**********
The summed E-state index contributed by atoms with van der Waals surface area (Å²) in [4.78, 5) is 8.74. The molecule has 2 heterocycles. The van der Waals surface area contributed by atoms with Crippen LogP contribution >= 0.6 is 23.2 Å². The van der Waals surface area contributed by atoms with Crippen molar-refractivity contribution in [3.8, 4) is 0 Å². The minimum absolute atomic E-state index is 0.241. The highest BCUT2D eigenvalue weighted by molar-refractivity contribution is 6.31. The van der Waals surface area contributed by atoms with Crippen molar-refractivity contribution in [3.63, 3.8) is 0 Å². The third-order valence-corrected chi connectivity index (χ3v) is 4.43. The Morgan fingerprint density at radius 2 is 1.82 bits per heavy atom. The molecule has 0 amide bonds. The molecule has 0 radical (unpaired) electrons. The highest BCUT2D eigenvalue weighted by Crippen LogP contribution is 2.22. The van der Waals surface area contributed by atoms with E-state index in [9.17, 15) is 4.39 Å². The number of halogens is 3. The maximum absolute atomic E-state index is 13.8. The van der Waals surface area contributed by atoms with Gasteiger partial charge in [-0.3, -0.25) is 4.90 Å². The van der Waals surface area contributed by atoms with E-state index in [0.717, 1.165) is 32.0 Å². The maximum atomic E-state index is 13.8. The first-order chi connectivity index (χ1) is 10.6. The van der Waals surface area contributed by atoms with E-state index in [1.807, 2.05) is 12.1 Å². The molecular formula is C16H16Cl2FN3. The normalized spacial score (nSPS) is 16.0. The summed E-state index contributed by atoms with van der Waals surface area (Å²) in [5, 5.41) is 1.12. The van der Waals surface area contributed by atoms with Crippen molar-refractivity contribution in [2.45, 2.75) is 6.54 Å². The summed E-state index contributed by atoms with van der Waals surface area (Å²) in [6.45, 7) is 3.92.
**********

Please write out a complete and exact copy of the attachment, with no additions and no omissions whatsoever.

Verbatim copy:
The summed E-state index contributed by atoms with van der Waals surface area (Å²) in [4.78, 5) is 8.74. The molecule has 2 heterocycles. The van der Waals surface area contributed by atoms with Crippen LogP contribution >= 0.6 is 23.2 Å². The van der Waals surface area contributed by atoms with Crippen molar-refractivity contribution in [3.8, 4) is 0 Å². The minimum absolute atomic E-state index is 0.241. The highest BCUT2D eigenvalue weighted by molar-refractivity contribution is 6.31. The van der Waals surface area contributed by atoms with Crippen molar-refractivity contribution in [3.63, 3.8) is 0 Å². The third-order valence-corrected chi connectivity index (χ3v) is 4.43. The Morgan fingerprint density at radius 2 is 1.82 bits per heavy atom. The molecule has 0 amide bonds. The molecule has 0 radical (unpaired) electrons. The highest BCUT2D eigenvalue weighted by Crippen LogP contribution is 2.22. The van der Waals surface area contributed by atoms with E-state index in [9.17, 15) is 4.39 Å². The number of halogens is 3. The maximum absolute atomic E-state index is 13.8. The van der Waals surface area contributed by atoms with Gasteiger partial charge in [-0.3, -0.25) is 4.90 Å². The van der Waals surface area contributed by atoms with E-state index in [0.717, 1.165) is 32.0 Å². The maximum atomic E-state index is 13.8. The first-order chi connectivity index (χ1) is 10.6. The van der Waals surface area contributed by atoms with E-state index in [1.807, 2.05) is 12.1 Å². The molecular formula is C16H16Cl2FN3. The normalized spacial score (nSPS) is 16.0. The summed E-state index contributed by atoms with van der Waals surface area (Å²) in [5, 5.41) is 1.12. The van der Waals surface area contributed by atoms with Crippen molar-refractivity contribution in [2.45, 2.75) is 6.54 Å². The summed E-state index contributed by atoms with van der Waals surface area (Å²) in [6.45, 7) is 3.92.